SCUML, NGOs Partner To Tackle Money Laundering, Terrorist Financing

SCUML, NGOs Partner To Tackle Money Laundering, Terrorist Financing

The Director of Special Control Unit Against Money Laundering (SCUML), Bamanga Bello, has said that money laundering and terrorist financing can harm the national economy and security if not checked.

He said the issue of money laundering and terrorist financing should not concern only the government, law enforcement and regulatory authorities, adding that “the public sector, the private sector, the business community and even the ordinary citizen must play a role in combating it. Hence, there is need for a collaborative approach to overcome the menace.”

Speaking at a one-day workshop organised by the Nigerian Network of Non-Governmental Organization (NGOs) in collaboration with the Special Control Unit Against Money Laundering (SCUML) of the Economic and Financial Crimes Commission, EFCC, on Monday, February 19, 2018 in Lagos, Bamanga said the supervisory activities of SCUML with respect to the implementation of the Anti-Money Laundering and Combating of Terrorist Financing, AML/ CFT, would protect and preserve the integrity of the sector.

He, however, said that the SCUML activities would not disrupt or inhibit Non-Profit Organisations, NPOs, from carrying out their legitimate functions.

“SCUML carries out its supervisory activities on the NPO sector in accordance with requirements of the FAFT Recommendation 8 and its interpretive notes, which emphasises that measures adopted to protect the NPOs sector from terrorists abuse should not disrupt or discourage legitimate activities,” he said.

The SCUML boss, who also stated that the November 2017 Global Terrorism Index described Nigeria as the third most terrorised country in the world, said it was imperative for NPOs in the country to be acquainted with the Nigeria AML/CFT measures in order “to prevent, detect and report, timely and accurately, terrorist financing activities.”

He also expressed the optimism that the knowledge gap would be substantially closed up and that there would be a paradigm shift where players in the NPO sector would appreciate and imbibe the AML/ CLF compliance culture to prevent money launderers and terrorist financiers from exploiting their organizations for money laundering and terrorist financing.

Bamanga further used the occasion to inform the participants that Nigeria was preparing for the next round of Mutual Evaluation Review, MER, which would be conducted by Inter-Governmental Action Group Against Money Laundering in West Africa, GIABA, and the Financial Action Task Force, FATF.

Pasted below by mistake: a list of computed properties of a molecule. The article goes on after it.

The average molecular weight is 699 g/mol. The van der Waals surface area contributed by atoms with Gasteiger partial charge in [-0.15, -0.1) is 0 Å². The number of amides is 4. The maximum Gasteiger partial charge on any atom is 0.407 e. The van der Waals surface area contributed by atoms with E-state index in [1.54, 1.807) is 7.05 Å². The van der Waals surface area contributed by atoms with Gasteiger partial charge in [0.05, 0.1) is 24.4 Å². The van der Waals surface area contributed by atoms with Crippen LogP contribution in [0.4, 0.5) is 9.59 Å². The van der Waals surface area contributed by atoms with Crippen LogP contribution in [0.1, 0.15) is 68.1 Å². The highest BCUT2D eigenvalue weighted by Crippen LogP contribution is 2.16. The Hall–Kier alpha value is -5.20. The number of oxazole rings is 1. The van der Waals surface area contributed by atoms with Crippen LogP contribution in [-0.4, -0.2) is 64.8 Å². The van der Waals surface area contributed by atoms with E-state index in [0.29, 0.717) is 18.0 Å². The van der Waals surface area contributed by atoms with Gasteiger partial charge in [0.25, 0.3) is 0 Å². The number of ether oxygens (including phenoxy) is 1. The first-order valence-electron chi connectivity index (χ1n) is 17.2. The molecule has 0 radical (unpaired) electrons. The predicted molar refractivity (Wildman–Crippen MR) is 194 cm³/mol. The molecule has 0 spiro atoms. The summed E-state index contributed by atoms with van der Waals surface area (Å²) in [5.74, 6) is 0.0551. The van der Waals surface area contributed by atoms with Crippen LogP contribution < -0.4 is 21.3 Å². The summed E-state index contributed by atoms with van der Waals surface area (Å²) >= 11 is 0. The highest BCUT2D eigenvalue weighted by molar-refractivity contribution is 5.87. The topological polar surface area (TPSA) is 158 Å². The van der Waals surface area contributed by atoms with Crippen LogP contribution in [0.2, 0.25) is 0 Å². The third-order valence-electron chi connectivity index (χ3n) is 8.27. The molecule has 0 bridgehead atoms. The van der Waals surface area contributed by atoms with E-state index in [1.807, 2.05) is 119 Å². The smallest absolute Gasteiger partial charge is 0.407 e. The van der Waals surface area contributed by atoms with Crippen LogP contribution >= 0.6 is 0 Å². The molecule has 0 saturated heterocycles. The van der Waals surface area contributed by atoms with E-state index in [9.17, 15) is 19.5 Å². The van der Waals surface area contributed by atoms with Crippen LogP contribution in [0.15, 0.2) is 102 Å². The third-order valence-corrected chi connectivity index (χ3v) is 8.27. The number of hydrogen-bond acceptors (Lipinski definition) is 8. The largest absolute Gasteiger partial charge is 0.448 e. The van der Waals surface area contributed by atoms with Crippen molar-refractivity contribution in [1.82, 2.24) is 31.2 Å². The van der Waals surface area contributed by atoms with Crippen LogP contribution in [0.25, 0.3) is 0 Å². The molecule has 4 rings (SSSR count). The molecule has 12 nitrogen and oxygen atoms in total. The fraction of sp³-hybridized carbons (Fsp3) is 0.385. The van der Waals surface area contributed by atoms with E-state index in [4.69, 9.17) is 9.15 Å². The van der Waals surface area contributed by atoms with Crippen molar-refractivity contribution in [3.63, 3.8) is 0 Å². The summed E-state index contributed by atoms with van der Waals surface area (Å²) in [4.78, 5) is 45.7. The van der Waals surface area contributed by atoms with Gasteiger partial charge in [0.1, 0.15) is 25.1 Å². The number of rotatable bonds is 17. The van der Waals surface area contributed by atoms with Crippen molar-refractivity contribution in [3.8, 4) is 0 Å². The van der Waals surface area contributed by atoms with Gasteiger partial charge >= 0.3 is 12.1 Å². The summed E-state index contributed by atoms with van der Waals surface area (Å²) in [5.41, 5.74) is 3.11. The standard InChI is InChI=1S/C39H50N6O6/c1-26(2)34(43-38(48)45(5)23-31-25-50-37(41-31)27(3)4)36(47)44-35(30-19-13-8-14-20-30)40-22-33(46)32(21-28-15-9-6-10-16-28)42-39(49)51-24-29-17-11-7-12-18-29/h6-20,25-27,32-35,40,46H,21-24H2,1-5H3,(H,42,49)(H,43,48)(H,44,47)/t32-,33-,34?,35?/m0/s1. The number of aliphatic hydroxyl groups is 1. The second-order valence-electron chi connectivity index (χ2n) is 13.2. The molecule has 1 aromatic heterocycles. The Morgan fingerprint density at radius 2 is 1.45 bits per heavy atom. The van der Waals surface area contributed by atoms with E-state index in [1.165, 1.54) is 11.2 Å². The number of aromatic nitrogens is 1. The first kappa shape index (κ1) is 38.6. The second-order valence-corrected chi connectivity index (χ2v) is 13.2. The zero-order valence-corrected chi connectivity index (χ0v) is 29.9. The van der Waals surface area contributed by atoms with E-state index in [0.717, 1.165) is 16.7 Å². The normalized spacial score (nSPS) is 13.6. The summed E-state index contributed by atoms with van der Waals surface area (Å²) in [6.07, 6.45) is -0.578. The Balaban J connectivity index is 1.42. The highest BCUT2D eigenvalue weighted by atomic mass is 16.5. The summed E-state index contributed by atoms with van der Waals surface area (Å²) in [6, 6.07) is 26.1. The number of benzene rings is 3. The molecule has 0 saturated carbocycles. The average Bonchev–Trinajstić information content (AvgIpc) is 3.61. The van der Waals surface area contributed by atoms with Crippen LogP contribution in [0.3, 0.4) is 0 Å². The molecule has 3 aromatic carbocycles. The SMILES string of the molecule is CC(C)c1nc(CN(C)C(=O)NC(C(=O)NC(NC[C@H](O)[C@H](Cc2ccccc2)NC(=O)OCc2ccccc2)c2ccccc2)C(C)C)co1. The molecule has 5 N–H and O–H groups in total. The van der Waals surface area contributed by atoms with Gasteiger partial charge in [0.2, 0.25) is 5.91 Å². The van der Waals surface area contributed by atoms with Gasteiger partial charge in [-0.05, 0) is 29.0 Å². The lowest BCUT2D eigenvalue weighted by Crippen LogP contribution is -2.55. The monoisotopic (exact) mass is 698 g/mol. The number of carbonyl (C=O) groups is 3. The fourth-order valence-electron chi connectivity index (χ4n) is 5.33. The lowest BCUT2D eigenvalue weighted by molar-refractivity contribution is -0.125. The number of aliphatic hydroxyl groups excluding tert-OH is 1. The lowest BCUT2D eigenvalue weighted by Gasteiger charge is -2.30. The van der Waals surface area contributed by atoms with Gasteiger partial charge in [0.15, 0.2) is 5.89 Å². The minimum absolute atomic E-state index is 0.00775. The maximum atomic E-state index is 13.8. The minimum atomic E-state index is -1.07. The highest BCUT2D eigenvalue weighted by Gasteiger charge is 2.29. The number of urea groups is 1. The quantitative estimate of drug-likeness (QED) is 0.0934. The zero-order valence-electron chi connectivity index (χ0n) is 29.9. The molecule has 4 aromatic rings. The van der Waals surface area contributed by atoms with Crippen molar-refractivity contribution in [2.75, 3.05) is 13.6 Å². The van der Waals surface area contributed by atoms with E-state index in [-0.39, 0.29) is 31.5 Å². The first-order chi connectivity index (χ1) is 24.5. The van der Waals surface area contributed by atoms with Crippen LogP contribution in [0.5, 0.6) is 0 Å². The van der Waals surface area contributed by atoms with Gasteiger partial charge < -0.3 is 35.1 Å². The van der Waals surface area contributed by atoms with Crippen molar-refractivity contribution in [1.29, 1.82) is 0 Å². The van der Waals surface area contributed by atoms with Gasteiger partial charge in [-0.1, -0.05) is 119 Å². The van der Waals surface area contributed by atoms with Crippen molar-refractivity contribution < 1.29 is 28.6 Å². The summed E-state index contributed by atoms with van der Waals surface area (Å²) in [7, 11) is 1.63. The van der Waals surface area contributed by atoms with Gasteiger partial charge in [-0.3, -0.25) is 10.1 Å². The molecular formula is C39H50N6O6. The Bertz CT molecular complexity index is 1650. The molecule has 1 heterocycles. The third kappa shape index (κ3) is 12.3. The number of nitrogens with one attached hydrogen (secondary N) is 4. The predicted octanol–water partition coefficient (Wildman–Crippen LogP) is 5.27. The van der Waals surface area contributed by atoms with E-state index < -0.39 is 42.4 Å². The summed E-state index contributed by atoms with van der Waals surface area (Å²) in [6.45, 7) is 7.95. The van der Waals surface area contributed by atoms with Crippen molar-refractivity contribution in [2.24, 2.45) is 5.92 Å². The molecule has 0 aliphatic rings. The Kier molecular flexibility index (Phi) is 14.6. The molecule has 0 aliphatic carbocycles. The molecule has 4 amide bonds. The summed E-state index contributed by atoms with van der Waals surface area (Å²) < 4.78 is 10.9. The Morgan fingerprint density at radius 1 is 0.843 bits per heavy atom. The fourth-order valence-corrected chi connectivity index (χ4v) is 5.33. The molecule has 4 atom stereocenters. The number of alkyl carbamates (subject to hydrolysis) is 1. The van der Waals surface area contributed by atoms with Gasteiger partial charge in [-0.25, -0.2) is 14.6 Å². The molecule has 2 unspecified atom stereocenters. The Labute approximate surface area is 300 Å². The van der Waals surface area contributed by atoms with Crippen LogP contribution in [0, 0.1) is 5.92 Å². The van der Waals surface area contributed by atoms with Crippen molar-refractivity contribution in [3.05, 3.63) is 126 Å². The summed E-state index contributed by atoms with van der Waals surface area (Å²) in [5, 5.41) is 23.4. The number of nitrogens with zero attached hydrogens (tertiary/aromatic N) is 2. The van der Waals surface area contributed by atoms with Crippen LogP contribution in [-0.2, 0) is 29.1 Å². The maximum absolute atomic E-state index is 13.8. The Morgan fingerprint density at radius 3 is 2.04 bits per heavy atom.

Also speaking, the Director, Nigeria Financial Intelligence Unit (NFIU), Francis Useni, said the workshop would not only help to educate the participating NPOs on their obligations and roles under the Nigerian AML/CFT regime, but also awake their consciousness to the nexus between poor awareness of AML/CFT issues and the low capacity of the sector to combat the scourge of money laundering and terrorist financing

Useni, who was represented by the Head, Strategic Analysis, Fehintola Salisu, also relayed the agency’s readiness “to support the achievement of an effective, comprehensive and balanced implementation of the Nigerian AML/CFT regime by providing the needed guidance through capacity-building, provision of up-to-date AML/CFT typologies and informed trends assessment studies.”

Earlier in his remark, the Head, Nigeria, Network of Non-Governmental Organisations, NNNGOs, Oyebisi B. Oluseyi, said the workshop was organised to sensitize NPOs on issues surrounding AML/CFT.

“More importantly, it is also to find ways of understanding what our plans and roles are and how to be able to ensure that we fit into all these, since there is already a law that guides operations of non-profit organisations around AML/ CFT issues.”

The theme of the workshop was “Effective Implementation of Anti-Money Laundering (AML)/Combating the Financing of Terrorism (CFT) requirements in the Non-Profit Organizations in Nigeria.”